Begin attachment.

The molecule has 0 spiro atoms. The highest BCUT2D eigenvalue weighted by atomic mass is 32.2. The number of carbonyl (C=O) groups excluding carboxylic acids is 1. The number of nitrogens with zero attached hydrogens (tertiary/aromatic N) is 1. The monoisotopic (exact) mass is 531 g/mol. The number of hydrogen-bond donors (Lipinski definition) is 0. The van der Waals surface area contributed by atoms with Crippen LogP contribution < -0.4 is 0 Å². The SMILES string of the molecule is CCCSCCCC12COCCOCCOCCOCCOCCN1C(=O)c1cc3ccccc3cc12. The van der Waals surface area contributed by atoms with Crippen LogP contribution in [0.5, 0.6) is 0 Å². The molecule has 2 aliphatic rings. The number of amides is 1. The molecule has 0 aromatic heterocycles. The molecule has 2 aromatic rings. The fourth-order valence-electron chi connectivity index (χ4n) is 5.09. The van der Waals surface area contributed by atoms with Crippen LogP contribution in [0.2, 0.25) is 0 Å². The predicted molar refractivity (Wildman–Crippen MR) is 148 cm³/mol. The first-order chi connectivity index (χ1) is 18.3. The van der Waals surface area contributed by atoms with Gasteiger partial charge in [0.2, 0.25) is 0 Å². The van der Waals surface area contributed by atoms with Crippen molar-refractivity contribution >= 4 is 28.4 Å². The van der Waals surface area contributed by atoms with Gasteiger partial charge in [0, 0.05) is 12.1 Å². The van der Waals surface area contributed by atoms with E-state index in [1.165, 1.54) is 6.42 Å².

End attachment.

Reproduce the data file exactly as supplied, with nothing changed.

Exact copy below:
The molecule has 0 spiro atoms. The highest BCUT2D eigenvalue weighted by atomic mass is 32.2. The number of carbonyl (C=O) groups excluding carboxylic acids is 1. The number of nitrogens with zero attached hydrogens (tertiary/aromatic N) is 1. The monoisotopic (exact) mass is 531 g/mol. The number of hydrogen-bond donors (Lipinski definition) is 0. The van der Waals surface area contributed by atoms with Crippen LogP contribution < -0.4 is 0 Å². The SMILES string of the molecule is CCCSCCCC12COCCOCCOCCOCCOCCN1C(=O)c1cc3ccccc3cc12. The van der Waals surface area contributed by atoms with Crippen LogP contribution in [0.5, 0.6) is 0 Å². The molecule has 2 aliphatic rings. The number of amides is 1. The molecule has 0 aromatic heterocycles. The molecule has 2 aromatic rings. The fourth-order valence-electron chi connectivity index (χ4n) is 5.09. The van der Waals surface area contributed by atoms with Crippen LogP contribution in [0.2, 0.25) is 0 Å². The predicted molar refractivity (Wildman–Crippen MR) is 148 cm³/mol. The first-order chi connectivity index (χ1) is 18.3. The van der Waals surface area contributed by atoms with Gasteiger partial charge in [0.2, 0.25) is 0 Å². The van der Waals surface area contributed by atoms with Crippen molar-refractivity contribution >= 4 is 28.4 Å². The van der Waals surface area contributed by atoms with Gasteiger partial charge in [0, 0.05) is 12.1 Å². The van der Waals surface area contributed by atoms with E-state index in [1.165, 1.54) is 6.42 Å².